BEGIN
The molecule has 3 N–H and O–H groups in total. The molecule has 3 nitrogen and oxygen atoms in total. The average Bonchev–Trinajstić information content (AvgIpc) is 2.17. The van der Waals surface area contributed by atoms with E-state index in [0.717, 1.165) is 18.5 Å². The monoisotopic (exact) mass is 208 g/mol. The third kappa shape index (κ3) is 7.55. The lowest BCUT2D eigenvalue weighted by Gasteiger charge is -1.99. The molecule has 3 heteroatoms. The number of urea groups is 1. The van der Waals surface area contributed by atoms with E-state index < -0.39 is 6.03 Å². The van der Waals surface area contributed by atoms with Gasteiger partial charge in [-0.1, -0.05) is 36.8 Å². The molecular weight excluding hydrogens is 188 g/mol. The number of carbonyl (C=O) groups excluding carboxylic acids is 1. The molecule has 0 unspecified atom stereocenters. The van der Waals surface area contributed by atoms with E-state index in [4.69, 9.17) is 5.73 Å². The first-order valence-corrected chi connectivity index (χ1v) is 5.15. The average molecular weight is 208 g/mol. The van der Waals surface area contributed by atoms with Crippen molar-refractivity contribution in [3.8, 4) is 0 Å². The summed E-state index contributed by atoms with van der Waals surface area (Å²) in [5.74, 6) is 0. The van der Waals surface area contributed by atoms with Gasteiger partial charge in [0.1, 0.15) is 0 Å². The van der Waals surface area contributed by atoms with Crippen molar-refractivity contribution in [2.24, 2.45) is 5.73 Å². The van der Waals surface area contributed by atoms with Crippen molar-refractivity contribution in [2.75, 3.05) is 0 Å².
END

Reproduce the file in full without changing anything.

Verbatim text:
The molecule has 3 N–H and O–H groups in total. The molecule has 3 nitrogen and oxygen atoms in total. The average Bonchev–Trinajstić information content (AvgIpc) is 2.17. The van der Waals surface area contributed by atoms with E-state index in [0.717, 1.165) is 18.5 Å². The monoisotopic (exact) mass is 208 g/mol. The third kappa shape index (κ3) is 7.55. The lowest BCUT2D eigenvalue weighted by Gasteiger charge is -1.99. The molecule has 3 heteroatoms. The number of urea groups is 1. The van der Waals surface area contributed by atoms with E-state index < -0.39 is 6.03 Å². The van der Waals surface area contributed by atoms with Gasteiger partial charge in [-0.1, -0.05) is 36.8 Å². The molecular weight excluding hydrogens is 188 g/mol. The number of carbonyl (C=O) groups excluding carboxylic acids is 1. The molecule has 0 unspecified atom stereocenters. The van der Waals surface area contributed by atoms with E-state index in [4.69, 9.17) is 5.73 Å². The first-order valence-corrected chi connectivity index (χ1v) is 5.15. The average molecular weight is 208 g/mol. The van der Waals surface area contributed by atoms with Crippen molar-refractivity contribution in [3.8, 4) is 0 Å². The summed E-state index contributed by atoms with van der Waals surface area (Å²) in [5.74, 6) is 0. The van der Waals surface area contributed by atoms with Gasteiger partial charge in [0.1, 0.15) is 0 Å². The van der Waals surface area contributed by atoms with Crippen molar-refractivity contribution in [2.24, 2.45) is 5.73 Å². The van der Waals surface area contributed by atoms with Crippen molar-refractivity contribution in [2.75, 3.05) is 0 Å².